The University of Arizona

Graduate Courses in Mathematics

This page explains the various types of graduate courses in mathematics at the University of Arizona.

Core courses and regular courses

The core courses (511AB—Algebra, 523AB—Real Analysis, and 534AB—Topology-Geometry) constitute the foundation on which the rest of the program is built. These courses are normally taken in the first year and cover the material to be mastered for the qualifying exams.

“Regular courses” are by definition the more advanced courses taught for the most part in the traditional lecture format. These courses serve to take the student from the foundation provided by the core courses to more specialized knowledge required for dissertation research.

RTGs

“Research Tutorial Groups” introduce graduate students to mathematical research at the end of the first year and beginning of the second year, typically well in advance of formal dissertation research. In the spring of the first year, students listen to short lecture series on topics of current interest (usually three or four series of three or four lectures, one hour per week). In the following fall, students choose one of the topics and work on a research problem with the sponsoring faculty member and a small group of fellow students. The spring lecture series is one credit hour while the fall research group is three credit hours.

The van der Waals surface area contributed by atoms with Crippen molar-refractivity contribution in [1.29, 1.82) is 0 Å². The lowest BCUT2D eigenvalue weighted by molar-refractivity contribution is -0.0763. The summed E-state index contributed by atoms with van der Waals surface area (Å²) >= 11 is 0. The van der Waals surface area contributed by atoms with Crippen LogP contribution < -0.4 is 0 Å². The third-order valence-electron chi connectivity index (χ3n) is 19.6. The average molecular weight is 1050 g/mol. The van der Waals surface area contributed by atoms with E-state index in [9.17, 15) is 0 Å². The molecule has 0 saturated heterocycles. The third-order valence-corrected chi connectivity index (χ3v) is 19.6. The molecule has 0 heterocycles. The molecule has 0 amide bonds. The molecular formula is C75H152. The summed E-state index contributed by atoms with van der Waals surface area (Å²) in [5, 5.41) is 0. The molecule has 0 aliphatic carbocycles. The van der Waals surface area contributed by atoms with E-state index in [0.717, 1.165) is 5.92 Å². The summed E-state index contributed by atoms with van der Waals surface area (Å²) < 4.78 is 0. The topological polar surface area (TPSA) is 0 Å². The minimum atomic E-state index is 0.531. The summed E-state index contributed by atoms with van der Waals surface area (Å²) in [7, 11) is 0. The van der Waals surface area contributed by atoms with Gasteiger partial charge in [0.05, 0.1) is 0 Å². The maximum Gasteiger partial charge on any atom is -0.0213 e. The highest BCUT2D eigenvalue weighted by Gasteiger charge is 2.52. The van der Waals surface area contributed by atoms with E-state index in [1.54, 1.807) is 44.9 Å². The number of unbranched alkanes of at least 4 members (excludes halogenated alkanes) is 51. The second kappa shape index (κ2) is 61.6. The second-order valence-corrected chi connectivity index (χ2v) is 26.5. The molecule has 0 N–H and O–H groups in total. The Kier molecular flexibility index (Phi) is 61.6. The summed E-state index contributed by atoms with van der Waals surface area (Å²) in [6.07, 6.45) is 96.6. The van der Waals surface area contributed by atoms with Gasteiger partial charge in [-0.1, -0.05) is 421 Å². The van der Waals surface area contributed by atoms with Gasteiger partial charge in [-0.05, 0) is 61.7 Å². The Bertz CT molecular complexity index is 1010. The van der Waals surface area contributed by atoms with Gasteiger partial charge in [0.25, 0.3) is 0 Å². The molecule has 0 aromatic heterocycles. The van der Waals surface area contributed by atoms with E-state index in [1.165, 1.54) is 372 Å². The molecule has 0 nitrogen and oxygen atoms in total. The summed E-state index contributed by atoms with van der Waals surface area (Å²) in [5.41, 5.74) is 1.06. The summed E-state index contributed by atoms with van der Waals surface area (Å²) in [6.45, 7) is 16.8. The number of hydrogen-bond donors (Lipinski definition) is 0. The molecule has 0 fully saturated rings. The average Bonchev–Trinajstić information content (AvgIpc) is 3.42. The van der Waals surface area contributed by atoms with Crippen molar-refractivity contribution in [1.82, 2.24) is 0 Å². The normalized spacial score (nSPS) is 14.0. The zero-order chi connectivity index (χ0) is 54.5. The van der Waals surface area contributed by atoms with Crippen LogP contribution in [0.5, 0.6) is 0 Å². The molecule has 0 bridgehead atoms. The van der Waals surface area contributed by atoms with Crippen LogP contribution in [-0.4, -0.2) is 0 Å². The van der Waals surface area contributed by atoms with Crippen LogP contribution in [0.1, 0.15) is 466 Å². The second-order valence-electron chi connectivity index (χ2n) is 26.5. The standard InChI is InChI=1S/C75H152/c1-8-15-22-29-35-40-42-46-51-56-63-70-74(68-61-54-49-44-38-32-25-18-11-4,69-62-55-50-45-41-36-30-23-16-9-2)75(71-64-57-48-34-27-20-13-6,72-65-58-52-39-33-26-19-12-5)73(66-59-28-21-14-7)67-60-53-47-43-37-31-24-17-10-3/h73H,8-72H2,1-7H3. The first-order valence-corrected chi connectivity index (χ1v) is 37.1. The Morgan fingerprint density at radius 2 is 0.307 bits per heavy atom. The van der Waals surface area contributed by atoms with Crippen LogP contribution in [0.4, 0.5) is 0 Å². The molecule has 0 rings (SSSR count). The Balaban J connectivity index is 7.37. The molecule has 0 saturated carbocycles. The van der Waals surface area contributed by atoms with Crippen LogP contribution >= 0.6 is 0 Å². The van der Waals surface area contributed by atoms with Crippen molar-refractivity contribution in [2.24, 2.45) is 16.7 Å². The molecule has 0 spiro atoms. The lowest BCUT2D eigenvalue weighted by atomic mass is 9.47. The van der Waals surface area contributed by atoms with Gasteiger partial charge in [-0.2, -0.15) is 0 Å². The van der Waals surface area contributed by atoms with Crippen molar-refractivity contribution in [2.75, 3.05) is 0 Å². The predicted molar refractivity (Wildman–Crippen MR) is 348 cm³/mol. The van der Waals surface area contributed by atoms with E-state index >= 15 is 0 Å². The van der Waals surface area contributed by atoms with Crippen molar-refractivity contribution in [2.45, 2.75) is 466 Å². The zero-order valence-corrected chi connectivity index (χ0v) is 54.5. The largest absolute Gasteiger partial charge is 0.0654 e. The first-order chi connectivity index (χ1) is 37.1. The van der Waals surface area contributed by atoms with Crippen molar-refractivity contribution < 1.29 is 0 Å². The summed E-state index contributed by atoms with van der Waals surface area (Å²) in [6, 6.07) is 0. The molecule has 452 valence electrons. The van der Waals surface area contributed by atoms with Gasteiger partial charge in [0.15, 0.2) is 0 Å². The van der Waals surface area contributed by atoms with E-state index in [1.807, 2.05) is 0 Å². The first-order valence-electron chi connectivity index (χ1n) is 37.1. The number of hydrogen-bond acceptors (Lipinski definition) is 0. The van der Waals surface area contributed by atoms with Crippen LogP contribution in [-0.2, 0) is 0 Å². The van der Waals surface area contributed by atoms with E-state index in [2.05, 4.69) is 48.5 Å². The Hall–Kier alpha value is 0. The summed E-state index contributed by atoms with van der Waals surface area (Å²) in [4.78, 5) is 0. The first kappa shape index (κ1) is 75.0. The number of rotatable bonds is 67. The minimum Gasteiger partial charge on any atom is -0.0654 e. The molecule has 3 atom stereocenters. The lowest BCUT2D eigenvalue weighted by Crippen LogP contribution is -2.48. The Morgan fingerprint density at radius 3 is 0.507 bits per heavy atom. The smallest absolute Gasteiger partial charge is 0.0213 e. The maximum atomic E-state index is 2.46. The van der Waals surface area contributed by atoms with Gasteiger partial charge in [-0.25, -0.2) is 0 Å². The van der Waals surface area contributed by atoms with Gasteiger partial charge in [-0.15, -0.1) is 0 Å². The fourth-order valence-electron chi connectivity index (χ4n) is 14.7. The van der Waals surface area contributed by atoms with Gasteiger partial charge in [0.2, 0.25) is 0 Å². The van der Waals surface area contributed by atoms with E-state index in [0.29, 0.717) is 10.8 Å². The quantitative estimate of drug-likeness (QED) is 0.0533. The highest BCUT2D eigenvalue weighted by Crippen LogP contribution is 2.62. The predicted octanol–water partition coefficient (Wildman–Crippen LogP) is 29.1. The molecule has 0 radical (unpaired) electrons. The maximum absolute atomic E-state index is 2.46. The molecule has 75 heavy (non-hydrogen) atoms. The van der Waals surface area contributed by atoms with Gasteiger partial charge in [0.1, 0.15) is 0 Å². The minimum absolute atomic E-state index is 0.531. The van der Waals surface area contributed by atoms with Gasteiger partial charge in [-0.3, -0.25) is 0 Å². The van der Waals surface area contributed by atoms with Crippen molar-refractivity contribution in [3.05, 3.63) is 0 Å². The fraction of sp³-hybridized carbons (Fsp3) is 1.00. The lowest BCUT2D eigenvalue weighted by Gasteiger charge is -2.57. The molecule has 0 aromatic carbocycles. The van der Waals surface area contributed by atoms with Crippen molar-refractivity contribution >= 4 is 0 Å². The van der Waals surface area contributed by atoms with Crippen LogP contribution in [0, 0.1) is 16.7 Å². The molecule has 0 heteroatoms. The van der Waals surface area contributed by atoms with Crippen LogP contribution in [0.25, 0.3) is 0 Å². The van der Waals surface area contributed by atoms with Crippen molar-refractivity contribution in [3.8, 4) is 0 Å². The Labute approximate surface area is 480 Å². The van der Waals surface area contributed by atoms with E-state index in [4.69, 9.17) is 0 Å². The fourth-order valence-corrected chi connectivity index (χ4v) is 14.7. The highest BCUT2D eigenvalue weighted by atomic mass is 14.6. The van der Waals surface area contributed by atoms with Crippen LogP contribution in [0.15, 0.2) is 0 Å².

Co-convened courses

“co-convened” courses are advanced undergraduate courses (400 level) which are also given a 500 level number. (E.g., Symbolic Logic is both Math 401A and Math 501A.) The point is that graduate students may take these courses for graduate credit. They are mainly populated by senior level undergraduates and graduate students from other departments, but mathematics graduates students sometimes take these courses to fill in missing background or in Masters level coursework. A limited number of dual-numbered credits are applicable to the PhD.

Topics courses, seminar courses, and independent studies

Special topics courses are offered each term by faculty, usually in areas of particular expertise (although sometimes the inspiration is that the subject is hot and the faculty member wants to learn about it as well). They are typically one time only offerings and may lead to dissertation problems.

Independent studies are arranged between faculty and students at the discretion of the faculty member. In a typical such course, the student would study a book or paper and meet weekly with the faculty member to discuss the work and related problems.

Outside department courses

The spirit of this requirement is that students should learn to communicate with and appreciate the perspectives of users and producers of mathematics in other disciplines.  The requirement may either be satisifed by either taking two courses (6 units) outside the Mathematics Department or by doing an internship. We maintain a list of a priori acceptable courses.

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